Saturday, March 21, 2009


The magic is in you, and the mirrors reflect it.
—Uma Reed, Developing Your Intuition With Magic Mirrors (1998)
Mirror. There is a “shivery thrill” [1] to the word. “Mirrors have been used as special, magical devices for thousands of years. . . . It is not surprising that the magical words ‘Mirror, mirror on the wall’ play such an important part in the story of Snow White.” [2] As in Lewis Carroll’s famous novel Through the Looking Glass, mirrors entice us with the idea that they might show “alternative worlds or realities.” [3] Small wonder that mirrors have played such an important, historical part in the art of conjuring.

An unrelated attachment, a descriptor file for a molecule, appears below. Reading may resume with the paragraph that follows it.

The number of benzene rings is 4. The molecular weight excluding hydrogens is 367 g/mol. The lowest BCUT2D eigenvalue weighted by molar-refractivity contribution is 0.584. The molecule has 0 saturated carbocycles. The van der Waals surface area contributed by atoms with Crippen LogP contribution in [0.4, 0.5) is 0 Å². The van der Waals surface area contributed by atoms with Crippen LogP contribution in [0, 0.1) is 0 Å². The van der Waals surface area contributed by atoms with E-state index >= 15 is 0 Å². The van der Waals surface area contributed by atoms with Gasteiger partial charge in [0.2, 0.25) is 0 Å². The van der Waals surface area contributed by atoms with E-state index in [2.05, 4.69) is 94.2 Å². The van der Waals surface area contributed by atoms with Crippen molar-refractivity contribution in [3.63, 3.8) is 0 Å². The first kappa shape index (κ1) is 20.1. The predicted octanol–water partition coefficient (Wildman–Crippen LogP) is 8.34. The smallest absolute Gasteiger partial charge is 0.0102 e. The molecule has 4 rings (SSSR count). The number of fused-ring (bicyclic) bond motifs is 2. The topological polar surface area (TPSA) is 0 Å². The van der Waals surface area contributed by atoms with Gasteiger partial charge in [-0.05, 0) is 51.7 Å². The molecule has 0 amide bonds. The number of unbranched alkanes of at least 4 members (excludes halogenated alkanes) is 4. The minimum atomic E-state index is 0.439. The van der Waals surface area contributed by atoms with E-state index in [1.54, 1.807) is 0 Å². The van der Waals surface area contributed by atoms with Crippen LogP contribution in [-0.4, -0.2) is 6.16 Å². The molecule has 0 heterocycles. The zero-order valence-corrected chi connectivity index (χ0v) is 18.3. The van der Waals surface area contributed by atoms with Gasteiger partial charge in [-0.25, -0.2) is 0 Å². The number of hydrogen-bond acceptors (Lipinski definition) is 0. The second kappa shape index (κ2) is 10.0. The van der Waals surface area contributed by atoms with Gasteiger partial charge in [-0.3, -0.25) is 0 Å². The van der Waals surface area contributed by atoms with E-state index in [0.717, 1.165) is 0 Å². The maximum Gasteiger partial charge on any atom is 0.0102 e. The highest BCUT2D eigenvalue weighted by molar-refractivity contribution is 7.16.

In Literature:

• “Mirror, mirror, mirror. The words reflected back and forth endlessly in his mind.” —Ian Irvine, A Shadow on the Glass (1998)

• “This is a magic mirror. I know. You’ve probably heard of a magic mirror before. There was a magic mirror in Snow White and the Seven Dwarfs. Let me see if I can remember the magic words to say to the magic mirror. Mirror, mirror on the wall, who’s the fairest of them all? That’s right. Well, this isn’t the same mirror, it’s better. Here are the magic words to say to this mirror: Mirror, mirror in my hand, show me evil in the land.” —Lisa Bany-Winters, “The Snow Queen,” On Stage (1997)

[1] Ian Irvine, Dark is the Moon (1999)
[2] Richard Webster, Soul Mates (2001)
[3] Stephen R. Donaldson, Mirror of Her Dreams (1986)


Tamara said...

And who can forget the mirror in the Jean Cocteau film 'Orphee,' which allows him to enter into the underworld to retrieve his wife.

Eccentric Scholar said...

Indeed! What an amazing film that is!